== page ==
- Blog content matches the company’s clientele and target audience. Having visited all Red Carnation’s London hotels I can confirm that the blog style reflects the guest profile – critical for obvious reasons.
The aspects which I feel could be improved are:
- More frequent updates. There are currently only two or three posts per month – too infrequent. Frequent update “trains” Google to crawl your site and reward your content’s freshness. This helps in outranking the OTAs whom your hotel may otherwise have to pay commission to.
- More guest-centred content e.g. links to guest reviews and content created by clients. The company dominates TripAdvisor but doesn’t yet make the most of its guests’ willingness to act as brand ambassadors.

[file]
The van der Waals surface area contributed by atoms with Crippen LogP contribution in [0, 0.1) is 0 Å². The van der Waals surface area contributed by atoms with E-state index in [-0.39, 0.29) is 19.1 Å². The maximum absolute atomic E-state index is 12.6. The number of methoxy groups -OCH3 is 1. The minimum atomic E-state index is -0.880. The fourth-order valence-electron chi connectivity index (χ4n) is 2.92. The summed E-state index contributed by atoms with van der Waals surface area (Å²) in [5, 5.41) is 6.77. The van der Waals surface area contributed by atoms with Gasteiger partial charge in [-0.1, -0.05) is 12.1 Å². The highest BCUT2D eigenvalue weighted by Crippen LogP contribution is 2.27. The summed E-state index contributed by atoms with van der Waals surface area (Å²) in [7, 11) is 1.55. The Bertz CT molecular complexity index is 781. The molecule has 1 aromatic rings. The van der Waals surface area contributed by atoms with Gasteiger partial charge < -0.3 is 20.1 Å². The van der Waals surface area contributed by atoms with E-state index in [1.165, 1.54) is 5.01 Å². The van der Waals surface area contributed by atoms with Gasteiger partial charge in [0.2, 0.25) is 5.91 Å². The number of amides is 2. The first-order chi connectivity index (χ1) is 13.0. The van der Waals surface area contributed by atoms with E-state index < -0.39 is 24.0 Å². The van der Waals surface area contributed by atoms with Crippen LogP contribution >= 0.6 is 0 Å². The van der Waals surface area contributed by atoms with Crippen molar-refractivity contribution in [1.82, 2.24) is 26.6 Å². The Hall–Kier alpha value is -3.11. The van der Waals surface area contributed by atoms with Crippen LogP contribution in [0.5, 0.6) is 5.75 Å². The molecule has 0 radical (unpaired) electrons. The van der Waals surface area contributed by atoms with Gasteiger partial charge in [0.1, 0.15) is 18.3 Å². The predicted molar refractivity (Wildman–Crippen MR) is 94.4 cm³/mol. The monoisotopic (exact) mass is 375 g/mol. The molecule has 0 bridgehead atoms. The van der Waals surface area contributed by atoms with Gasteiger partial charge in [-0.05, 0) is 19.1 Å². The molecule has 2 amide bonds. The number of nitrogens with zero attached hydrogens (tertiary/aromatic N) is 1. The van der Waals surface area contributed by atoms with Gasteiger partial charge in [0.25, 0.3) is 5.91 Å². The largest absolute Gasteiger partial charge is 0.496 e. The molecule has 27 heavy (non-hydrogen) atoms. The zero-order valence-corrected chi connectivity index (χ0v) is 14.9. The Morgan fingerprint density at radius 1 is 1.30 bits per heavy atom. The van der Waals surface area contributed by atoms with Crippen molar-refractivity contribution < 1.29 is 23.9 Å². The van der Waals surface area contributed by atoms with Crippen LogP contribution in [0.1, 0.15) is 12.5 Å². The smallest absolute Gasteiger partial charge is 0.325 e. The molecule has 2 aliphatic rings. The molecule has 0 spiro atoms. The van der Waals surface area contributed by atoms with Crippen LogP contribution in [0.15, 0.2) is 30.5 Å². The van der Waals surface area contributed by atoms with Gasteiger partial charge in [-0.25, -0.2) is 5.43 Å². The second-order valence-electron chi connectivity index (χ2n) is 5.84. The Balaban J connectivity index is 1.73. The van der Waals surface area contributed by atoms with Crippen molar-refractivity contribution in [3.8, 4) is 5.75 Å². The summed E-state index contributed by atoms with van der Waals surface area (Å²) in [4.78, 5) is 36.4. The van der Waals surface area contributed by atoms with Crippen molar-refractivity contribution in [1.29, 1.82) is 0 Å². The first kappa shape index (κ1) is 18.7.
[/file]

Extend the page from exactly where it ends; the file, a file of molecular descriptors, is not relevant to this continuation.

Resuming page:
- Greater promotion and keyword focus. It’s not easy to find the blog from the company’s website or Facebook page. I would also use more locality-based keywords in blog posts based on recent search data.
- More format variety e.g. video posts, linking to photos of events, promotion of special offers, etc…these are all big opportunities to leverage the blog and raise the company’s overall online profile.
Despite the above, I feel that the Red Carnation blog has great potential to steal a significant march and outperform for certain keywords where its rivals may be forced to run expensive PPC campaigns.
Another interesting London hotel blog very different in style to the Red Carnation one is the May Fair Hotel blog. But then this reflects the May Fair’s clientele and décor – it’s a flamboyant hotel much-loved by celebrities.The May Fair is quite a showy place to stay – and its blog plays very much to the hotel’s strengths
The things I like about the May Fair Hotel’s blog are:
- Its “easy-to-skim” writing style. The blog engages and converses.
- Nice integration of video and other media. In fact, the May Fair is advanced in using video generally and has its own YouTube channel. Video always provides excellent, search-engine friendly blogging fodder.